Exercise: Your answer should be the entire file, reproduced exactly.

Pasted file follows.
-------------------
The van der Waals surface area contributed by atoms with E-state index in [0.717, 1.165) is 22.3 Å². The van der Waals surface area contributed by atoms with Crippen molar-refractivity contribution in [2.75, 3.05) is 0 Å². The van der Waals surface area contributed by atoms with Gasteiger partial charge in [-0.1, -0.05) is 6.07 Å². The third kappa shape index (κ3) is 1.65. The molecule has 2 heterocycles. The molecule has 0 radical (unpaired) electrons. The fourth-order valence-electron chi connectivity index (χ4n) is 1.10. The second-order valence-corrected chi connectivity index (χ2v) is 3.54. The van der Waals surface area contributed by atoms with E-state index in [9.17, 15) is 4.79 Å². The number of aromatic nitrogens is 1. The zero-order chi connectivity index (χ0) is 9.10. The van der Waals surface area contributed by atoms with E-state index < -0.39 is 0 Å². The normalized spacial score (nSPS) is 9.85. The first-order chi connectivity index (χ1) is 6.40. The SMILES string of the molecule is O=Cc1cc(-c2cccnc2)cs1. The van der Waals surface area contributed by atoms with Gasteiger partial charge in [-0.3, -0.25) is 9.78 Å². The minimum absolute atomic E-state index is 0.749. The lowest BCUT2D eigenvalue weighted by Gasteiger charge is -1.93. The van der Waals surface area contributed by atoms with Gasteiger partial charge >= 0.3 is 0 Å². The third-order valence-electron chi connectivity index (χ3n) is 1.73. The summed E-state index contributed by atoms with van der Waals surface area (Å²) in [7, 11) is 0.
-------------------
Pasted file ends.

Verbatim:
The van der Waals surface area contributed by atoms with E-state index in [0.717, 1.165) is 22.3 Å². The van der Waals surface area contributed by atoms with Crippen molar-refractivity contribution in [2.75, 3.05) is 0 Å². The van der Waals surface area contributed by atoms with Gasteiger partial charge in [-0.1, -0.05) is 6.07 Å². The third kappa shape index (κ3) is 1.65. The molecule has 2 heterocycles. The molecule has 0 radical (unpaired) electrons. The fourth-order valence-electron chi connectivity index (χ4n) is 1.10. The second-order valence-corrected chi connectivity index (χ2v) is 3.54. The van der Waals surface area contributed by atoms with E-state index in [9.17, 15) is 4.79 Å². The number of aromatic nitrogens is 1. The zero-order chi connectivity index (χ0) is 9.10. The van der Waals surface area contributed by atoms with E-state index < -0.39 is 0 Å². The normalized spacial score (nSPS) is 9.85. The first-order chi connectivity index (χ1) is 6.40. The SMILES string of the molecule is O=Cc1cc(-c2cccnc2)cs1. The van der Waals surface area contributed by atoms with Gasteiger partial charge in [-0.3, -0.25) is 9.78 Å². The minimum absolute atomic E-state index is 0.749. The lowest BCUT2D eigenvalue weighted by Gasteiger charge is -1.93. The van der Waals surface area contributed by atoms with Gasteiger partial charge >= 0.3 is 0 Å². The third-order valence-electron chi connectivity index (χ3n) is 1.73. The summed E-state index contributed by atoms with van der Waals surface area (Å²) in [7, 11) is 0.